Sullivan: A guide to Restricted Parking Zones for any confused drivers

Apr 23, 2024, 6:56 AM | Updated: 8:31 am

restricted parking zones...

A sign displaying Seattle's Restricting Parking Zone Program strategy in certain areas and neighborhoods. (Photo: Chris Sullivan, KIRO Newsradio)

(Photo: Chris Sullivan, KIRO Newsradio)

Deciphering the language on some parking signs can be difficult, and I am here to answer any questions regarding Restricted Parking Zones.

This isn’t a case of some of those parking poles we all have seen, where there are multiple signs instructing drivers what they can and cannot do. But 97.3 KIRO FM listener Allison asked me about a sign she saw in Seattle’s Roosevelt neighborhood.

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The sign is for two-hour parking from 7 a.m. to 6 p.m., excluding Sundays, holidays and those with a zone parking permit.

“What does it mean for parking after 6 p.m.?” Allison asked. “Is it implying that anyone may park for over two hours, or that you must have a zone permit to park for any time after 6 p.m.?”

I reached out to the Seattle Department of Transportation (SDOT) for a full explanation.

This one is pretty simple. After 6 p.m., anyone can park in those spots. No permit is needed. Drivers just need to move their cars before the time limit expires the next morning. So if you parked at 6 p.m., you would have until 9 a.m. the next morning to move your car without fear of getting a ticket.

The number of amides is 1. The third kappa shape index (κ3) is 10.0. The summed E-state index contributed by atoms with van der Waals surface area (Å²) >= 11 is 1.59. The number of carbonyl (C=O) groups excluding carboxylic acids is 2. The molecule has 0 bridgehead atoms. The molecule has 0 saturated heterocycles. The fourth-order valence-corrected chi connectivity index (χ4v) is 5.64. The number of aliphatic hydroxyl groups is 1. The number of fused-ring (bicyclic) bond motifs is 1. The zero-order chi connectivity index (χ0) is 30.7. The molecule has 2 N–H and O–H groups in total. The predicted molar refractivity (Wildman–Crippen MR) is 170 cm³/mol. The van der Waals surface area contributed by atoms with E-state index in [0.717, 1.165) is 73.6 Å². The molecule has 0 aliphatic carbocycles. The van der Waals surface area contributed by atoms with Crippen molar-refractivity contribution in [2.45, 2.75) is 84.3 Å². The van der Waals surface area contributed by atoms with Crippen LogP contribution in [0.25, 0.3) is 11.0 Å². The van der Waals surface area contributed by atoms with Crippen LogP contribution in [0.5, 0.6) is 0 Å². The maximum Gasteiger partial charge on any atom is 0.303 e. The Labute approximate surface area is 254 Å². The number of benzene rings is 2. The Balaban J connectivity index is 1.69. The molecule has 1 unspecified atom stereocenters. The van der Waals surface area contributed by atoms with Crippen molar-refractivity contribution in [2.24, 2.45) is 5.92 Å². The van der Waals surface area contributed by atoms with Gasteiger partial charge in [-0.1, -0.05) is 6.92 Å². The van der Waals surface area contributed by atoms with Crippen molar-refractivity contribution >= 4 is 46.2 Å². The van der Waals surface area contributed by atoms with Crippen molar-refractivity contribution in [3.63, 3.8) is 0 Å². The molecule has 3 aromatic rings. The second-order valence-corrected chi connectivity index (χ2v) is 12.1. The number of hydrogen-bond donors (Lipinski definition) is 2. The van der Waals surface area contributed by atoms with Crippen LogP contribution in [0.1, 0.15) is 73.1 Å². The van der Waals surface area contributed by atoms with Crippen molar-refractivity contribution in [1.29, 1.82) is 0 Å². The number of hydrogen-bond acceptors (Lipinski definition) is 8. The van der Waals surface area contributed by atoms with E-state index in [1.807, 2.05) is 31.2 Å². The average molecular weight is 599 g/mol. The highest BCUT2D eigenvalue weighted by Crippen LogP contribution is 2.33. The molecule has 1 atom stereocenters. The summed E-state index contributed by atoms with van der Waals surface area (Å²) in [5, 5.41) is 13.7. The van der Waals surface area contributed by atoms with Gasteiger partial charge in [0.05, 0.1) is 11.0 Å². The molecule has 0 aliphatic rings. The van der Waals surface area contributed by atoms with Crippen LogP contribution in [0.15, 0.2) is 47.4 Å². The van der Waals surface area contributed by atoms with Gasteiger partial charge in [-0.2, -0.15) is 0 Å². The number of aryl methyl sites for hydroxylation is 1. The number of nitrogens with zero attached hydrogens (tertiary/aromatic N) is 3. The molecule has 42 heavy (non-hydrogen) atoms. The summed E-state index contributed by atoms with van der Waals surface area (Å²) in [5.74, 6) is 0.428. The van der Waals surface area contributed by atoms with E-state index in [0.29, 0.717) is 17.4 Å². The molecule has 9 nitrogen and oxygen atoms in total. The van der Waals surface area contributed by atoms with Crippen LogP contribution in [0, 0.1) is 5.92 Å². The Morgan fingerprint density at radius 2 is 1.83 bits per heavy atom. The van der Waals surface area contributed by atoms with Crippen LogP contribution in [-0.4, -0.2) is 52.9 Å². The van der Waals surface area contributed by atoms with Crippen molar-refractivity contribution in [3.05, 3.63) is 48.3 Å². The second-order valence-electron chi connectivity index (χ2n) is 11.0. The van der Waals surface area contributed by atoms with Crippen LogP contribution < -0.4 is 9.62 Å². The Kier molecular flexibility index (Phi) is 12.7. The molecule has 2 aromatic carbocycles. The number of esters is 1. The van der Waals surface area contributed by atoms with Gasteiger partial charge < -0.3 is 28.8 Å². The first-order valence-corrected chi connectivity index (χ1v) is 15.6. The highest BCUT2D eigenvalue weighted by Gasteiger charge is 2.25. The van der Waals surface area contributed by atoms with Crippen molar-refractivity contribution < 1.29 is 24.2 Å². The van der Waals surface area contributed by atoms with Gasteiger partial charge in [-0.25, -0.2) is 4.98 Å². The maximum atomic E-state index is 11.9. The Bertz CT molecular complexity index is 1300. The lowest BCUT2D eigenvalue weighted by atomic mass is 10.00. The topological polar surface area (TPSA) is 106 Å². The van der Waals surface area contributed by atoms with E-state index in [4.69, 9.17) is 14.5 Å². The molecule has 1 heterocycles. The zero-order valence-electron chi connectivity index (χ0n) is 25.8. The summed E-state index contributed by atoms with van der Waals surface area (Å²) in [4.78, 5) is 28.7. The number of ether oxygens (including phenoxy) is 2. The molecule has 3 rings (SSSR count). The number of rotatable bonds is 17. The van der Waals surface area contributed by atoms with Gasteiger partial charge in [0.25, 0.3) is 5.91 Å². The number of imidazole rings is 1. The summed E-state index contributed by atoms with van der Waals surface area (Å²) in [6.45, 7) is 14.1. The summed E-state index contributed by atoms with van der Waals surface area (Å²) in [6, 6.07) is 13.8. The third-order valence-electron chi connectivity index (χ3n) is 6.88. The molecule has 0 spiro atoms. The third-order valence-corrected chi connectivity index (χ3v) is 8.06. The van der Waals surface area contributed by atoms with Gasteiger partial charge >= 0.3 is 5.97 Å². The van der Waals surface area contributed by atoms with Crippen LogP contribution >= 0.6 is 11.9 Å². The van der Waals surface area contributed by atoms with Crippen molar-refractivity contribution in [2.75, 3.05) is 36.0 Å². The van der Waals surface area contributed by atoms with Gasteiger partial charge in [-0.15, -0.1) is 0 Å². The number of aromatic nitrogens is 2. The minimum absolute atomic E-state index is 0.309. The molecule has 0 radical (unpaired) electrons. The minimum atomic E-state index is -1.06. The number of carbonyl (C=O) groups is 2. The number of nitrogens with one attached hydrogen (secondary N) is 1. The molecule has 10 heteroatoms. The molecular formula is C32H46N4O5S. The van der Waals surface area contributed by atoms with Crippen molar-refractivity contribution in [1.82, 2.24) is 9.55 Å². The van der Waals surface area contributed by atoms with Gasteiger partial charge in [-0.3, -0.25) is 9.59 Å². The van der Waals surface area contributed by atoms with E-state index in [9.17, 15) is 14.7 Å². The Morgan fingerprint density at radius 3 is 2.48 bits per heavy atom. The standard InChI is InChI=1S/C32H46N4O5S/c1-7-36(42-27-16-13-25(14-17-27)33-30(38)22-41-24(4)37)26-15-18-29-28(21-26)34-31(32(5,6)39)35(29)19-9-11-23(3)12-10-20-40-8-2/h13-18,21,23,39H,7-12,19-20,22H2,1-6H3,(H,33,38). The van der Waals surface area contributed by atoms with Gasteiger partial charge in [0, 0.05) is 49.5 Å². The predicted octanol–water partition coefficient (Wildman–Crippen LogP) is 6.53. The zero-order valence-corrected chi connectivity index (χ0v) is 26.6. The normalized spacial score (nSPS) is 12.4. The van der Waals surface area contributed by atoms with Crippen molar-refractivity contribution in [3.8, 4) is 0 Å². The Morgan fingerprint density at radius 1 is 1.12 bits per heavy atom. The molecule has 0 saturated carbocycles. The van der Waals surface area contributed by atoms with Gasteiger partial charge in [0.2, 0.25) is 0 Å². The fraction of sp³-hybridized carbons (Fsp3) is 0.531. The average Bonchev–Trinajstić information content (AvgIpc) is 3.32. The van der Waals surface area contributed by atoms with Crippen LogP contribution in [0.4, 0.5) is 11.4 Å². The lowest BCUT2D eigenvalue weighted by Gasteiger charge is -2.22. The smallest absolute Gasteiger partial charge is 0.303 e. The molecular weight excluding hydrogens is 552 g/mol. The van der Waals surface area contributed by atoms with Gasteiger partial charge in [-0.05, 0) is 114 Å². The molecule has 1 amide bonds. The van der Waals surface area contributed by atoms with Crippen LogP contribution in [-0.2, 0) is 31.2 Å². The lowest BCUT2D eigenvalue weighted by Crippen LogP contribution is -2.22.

And just a reminder, drivers can only park in the same spot for 72 hours total, even with a restricted parking zone permit.

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“Parking time limits are one of the ways that we help manage parking demand in popular neighborhoods to help make sure that parking spaces are available when people need them,” SDOT stated. “Restricted Parking Zones help ease parking congestion in residential neighborhoods while balancing the needs of all people to be able to use the public streets. During the times when the permit restrictions are in effect, it prioritizes on-street parking for neighborhood residents so that they can leave their cars on the street if they are at home or getting around without a car while providing short-term parking options for people visiting businesses, schools, churches, parks and other nearby destinations.”

For more information about the Restricted Parking Zone Program and how residents can obtain a permit, check out SDOT’s page here.

Check out more of Chris’ Chokepoints here. You can also follow Chris on X, formerly known as TwitterHead here to follow KIRO Newsradio Traffic’s profile on X.


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Sullivan: A guide to Restricted Parking Zones for any confused drivers